Photo Illustration by Elena Scotti/Fusion

It's the ultimate ruse: Lure in millions of customers with a "free dating app," get them hooked on swiping, and then—when they least expect it—start charging millions of dollars (or $9.99). Laugh maniacally.

Sound ridiculous? Well, last week, Florida resident Billy Warner filed a class-action lawsuit against Tinder in the U.S. District Court for the Central District of California over its new subscription fee version—Tinder Plus—in which he accuses the company of doing that very thing.

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For those unfamiliar, Tinder Plus is an upgrade from the free app that allows users to undo swipes, browse profiles outside their geographic area, and enjoy unlimited likes. In the U.S., the company is charging up to $9.99 per month for users under 30 and $19.99 per month for those over 30. (We really thought the first lawsuit would have involved ageism, but we digress.) Warner says he was prompted to pay $2.99 for the service.

In the complaint, obtained by Fusion, Warner claims that Tinder engaged in a "false advertising scheme" and always had the intention of charging users money.

"[Tinder] offered these free services with the goal in mind of enlisting a user base of tens or hundreds of millions of users, with the ultimate goal of later changing the rules of participation and deceptively and forcibly migrating a substantially percentage of its user based to a paid subscription model."

Not only that, Warner argues that Tinder didn't properly warn customers about the pending fee—he only found out about it when he ran out of "likes" and a screen popped up informing him he could "Get unlimited likes with Tinder Plus.”

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Warner says he's not alone in his anger and dedicated an entire half-page of the lawsuit to a chart full of complaints from allegedly angry customers, taken from the Google App store. For example:

“I’m done The way you guys are trying to monetize the app is garbage. Really? I have to pay if I like too many people? Immediately uninstall. Thanks guys.”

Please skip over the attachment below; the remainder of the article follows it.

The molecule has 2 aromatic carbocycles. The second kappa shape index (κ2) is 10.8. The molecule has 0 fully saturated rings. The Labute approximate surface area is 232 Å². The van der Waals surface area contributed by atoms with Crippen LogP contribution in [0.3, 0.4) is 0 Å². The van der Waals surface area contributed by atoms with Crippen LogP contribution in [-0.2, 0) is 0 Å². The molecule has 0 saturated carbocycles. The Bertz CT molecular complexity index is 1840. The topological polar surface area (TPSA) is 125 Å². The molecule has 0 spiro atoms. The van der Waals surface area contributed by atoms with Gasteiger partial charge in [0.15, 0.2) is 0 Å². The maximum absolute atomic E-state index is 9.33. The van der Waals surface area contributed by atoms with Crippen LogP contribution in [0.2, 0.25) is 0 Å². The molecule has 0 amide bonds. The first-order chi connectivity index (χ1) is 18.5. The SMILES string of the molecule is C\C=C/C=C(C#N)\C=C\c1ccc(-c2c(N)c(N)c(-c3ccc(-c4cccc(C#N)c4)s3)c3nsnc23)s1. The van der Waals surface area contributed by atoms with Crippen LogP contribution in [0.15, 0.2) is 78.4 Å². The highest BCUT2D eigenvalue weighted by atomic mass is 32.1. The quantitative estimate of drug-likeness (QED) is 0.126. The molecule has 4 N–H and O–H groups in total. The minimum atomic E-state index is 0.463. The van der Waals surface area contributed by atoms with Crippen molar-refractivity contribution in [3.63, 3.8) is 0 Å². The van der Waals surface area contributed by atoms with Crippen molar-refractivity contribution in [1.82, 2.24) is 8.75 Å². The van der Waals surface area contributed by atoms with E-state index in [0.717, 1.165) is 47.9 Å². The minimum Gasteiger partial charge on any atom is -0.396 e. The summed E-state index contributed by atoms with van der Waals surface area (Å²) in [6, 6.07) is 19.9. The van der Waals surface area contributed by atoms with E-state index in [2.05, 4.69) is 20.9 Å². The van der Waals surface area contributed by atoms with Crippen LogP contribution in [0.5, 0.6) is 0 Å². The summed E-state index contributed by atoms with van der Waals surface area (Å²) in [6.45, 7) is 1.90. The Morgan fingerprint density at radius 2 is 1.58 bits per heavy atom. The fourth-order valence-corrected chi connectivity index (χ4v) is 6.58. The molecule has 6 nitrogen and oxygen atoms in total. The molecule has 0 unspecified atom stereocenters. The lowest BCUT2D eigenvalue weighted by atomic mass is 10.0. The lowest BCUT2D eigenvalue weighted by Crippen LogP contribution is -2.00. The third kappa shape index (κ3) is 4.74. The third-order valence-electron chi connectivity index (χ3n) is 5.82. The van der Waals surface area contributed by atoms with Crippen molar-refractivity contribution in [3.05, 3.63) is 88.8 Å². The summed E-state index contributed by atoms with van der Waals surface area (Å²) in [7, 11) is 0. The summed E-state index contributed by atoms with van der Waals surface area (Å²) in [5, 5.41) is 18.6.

And this one:

“Nine bucks a month? I’d rather have ads every 20 swipes than this money grab crap. You have lost a daily user. Goodbye”

This obvious public outrage, according to Warner, is why he filed a class-action lawsuit—and while he "does not know the exact number of persons in the Class," he's opened it up to anyone in California who downloaded Tinder and is now mad.

As for his legal claims, Warner alleges violations of the California False Advertising Act and the Business and Professions Code. As a result, he claims that he and the other potential Class members have "suffered injury" and "have lost money or property." He is suing for a restitution of funds "improperly obtained by [Tinder]" and statutory damages.

Warner's attorney, Todd M. Friedman, who practices in Beverly Hills, told Fusion: "Tinder advertises itself as a free dating website, and it was proceeding in that regard, until users started getting messages that they're running out of swipes and they need to pay money … The fact of the matter is, Tinder's still advertising as a free app. If you're gonna advertise yourself as a free app, then why are you charging people?"

When asked for its response, Tinder’s parent company, IAC, told Fusion in a statement: “We normally don’t comment on pending litigation, but on this one we just can’t help ourselves: it’s downright silly.”

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This post has been updated to include comments from IAC received after publication.

Taryn Hillin is Fusion's love and sex writer, with a large focus on the science of relationships. She also loves dogs, Bourbon barrel-aged beers and popcorn — not necessarily in that order.